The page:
Both Gandhis Got it Wrong…

By Gerald A. Honigman

And this doesn’t include the original’s grandson, who also blew it.

Ben Kingsley has apparently joined the ranks of Vanessa Redgrave, Jason Alexander, Michael Moore, Woody Allen, Richard Dreyfus and other Hollywood Middle East "experts" and/or pathetically delusional Jews.

The star of the movie, Gandhi (and a number of others where he played Jews himself), has brought his Arabic-dubbed version about non-violent resistance to occupation to Ramallah as a guest of Palestinian Arab Prime Minister Mahmoud Abbas. He will also be bringing it elsewhere throughout the region.

As a part of the "Gandhi Project," the organizers claim their message is non-political. And I’m in line to be the next pope.

Arabs who saw the movie (as well as most others according to the polls) believe that terrorism is the best way to end "occupation" and achieve statehood.

Generations of ingrained lessons and deliberately keeping people from the truth have taken their tolls. Add to this an Arab view of political justice which has no room for any but their own, and we get the results we are living with today. That Arabs so indulge is regrettable, yet understandable. That others, such as the supposedly objective voices above, do so is a travesty. They have an obligation to know better and not to prostrate themselves before the Arabs’ currently politically correct figments.

While working for the liberation of India from British imperial occupation, Mohandas Gandhi opposed the partition of the Indian subcontinent into a Hindu India and a Muslim Pakistan in 1947. He believed that people of all religious faiths should be able to get along in the same nation. He was assassinated by a Hindu nationalist. So much for getting along. Some places it works…some places it’s laughable.

He opposed Zionism–the national liberation movement of the Jews–to the very end; his major statement circulated as an editorial in the Harijan of November 11, 1938. Among other things, while first professing his supposed "sympathies" for perennially persecuted Jews, he next claimed that…

"Palestine of the biblical conception is not a geographical tract."

Actually, he did get that one right. Palestine wasn’t…It represented a vague geographical area according to the ancient Greeks.

The name itself was bestowed on Judaea–the defined land of the Jews–by the emperor, Hadrian, after the Jews’ second major war (133-135 C.E.) for their freedom against the Romans. To squash their hopes once and for all, he renamed the land itself after their historic enemies, the Philistines (Syria Palaestina).

But Israel and Judaea were well-known nations/kingdoms peopled by Hebrews/Jews. As just one of many examples, the Habiru/Apiru–Hebrews–were written about throughout the extensive correspondence of ancient Pharaohs, their vassals, and others as well. And these folks evolved into a separate people with their own unique culture, language, history–and, yes, Mr. Gandhi, religion too. Gandhi saw the religious claims of Jews as their main,
if not only, leg to stand on in this conflict…which he rejected.

But the differences which separated Jews from Arabs were not simply theological. While Gandhi has plenty of company here in his booboo (including academics), this doesn’t excuse it. If you don’t really know, you shouldn’t really say…especially if you see yourself, or are seen, as a major voice for justice and morality in this world.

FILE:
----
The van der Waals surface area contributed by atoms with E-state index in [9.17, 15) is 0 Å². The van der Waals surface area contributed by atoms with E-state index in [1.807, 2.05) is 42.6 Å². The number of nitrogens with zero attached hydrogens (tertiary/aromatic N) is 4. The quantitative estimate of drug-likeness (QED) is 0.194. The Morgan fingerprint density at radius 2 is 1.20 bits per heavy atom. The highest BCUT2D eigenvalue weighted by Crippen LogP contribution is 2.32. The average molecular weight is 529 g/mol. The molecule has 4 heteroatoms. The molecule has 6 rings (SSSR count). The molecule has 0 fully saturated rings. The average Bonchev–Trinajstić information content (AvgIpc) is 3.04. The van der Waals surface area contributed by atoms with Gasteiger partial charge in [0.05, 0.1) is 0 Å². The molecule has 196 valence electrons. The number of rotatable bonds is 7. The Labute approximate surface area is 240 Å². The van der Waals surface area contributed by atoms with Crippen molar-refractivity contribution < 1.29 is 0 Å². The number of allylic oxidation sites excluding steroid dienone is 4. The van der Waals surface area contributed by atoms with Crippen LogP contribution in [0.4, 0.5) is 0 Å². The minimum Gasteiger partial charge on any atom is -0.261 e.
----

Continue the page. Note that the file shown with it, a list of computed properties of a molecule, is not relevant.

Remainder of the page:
Gandhi knew about as much about Jews and their history as Jews knew about the various Indian peoples. The difference is that Jews would never have told the latter to remain forever victimized and at the potential receiving end of those with a long history of persecuting them.

While it would be nice if we all just really "got along" and there was no need for nationalism, national borders, and such, the reality is that this belief is too often fiction–and especially when it comes to the millennial Jewish experience…something Gandhi acknowledged himself when admitting "his sympathies."

What else is new? People may grudgingly cry crocodile tears for dead Jews, but have no room for empathy for live ones.

Listen to Gandi again:

However…my sympathy does not blind me to the requirements of justice…why should they (Jews) not, like other peoples…make that country their home where they are born…?

I guess he hadn’t heard of the Dreyfus Affair in "enlightened" France, or had not seen pictures of Jews waving their medals from World War I in front of the Nazis, or had not heard of General Grant’s order of expulsion for the Jews of the South, or of the Damascus Blood Libel in 19th century Arab Syria, etc., etc., and so forth.

Imagine, for one moment, that India–as massive as it is–underwent the experiences that the Jews in their tiny state did in their fight for freedom and independence against Rome, culminating in much of the population massacred and most of the rest forcibly exiled in the great Diaspora.

Next, imagine that in almost everywhere that they eventually landed–the Muslim East as well as the Christian West–they never knew what the morrow would bring…massacres, forced conversions, expulsions, ghettoization (the mellah in the Arab world), demonization, and such culminating in a holocaust which wiped out one third of all Indian people.

Would Jews insist that Indians remain forever at someone else’s mercy and give up on a resurrected national existence simply in order to survive? I think not. Yet that’s what Gandhi expected of Jews. Einstein had a famous disagreement with Gandhi over this. So I’m in good company.

Jews were literally forced into this above position and had earlier tried desperately to be "accepted"…to no avail. And the one-sided, double-standards Kingsley, Gere, & Co. apply towards the Jew of the Nations–Israel–fall into this domain as well.

Is a victim any less a victim because his victimization has been the longest and most enduring?

Should Jews have not wanted something better for their children? Should they have continued to put their trust only in those who declared them to be god-killers, children of the Devil, killers of Prophets, and such with periodic and predictable consequences?

Take a look below at how the ancient historians saw this identity issue. Here’s a few quotes from Vol. II, Book V The Works Of Tacitus, who was writing about the Jews’ first major revolt in 66-73 C.E. for their freedom and independence against the Soviet Union–or British Empire, Mr. Gandhi–of its day, Rome. There were others who wrote about such things as well:

"It inflamed Vespasian’s resentment that the Jews were the only nation who had not yet submitted…Titus was appointed by his father to complete the subjugation of Judaea… he commanded three legions in Judaea itself… To these he added the twelfth from Syria and the third and twenty-second from Alexandria… amongst his allies were a band of Arabs, formidable in themselves and harboring towards the Jews the bitter animosity usually subsisting between neighboring nations…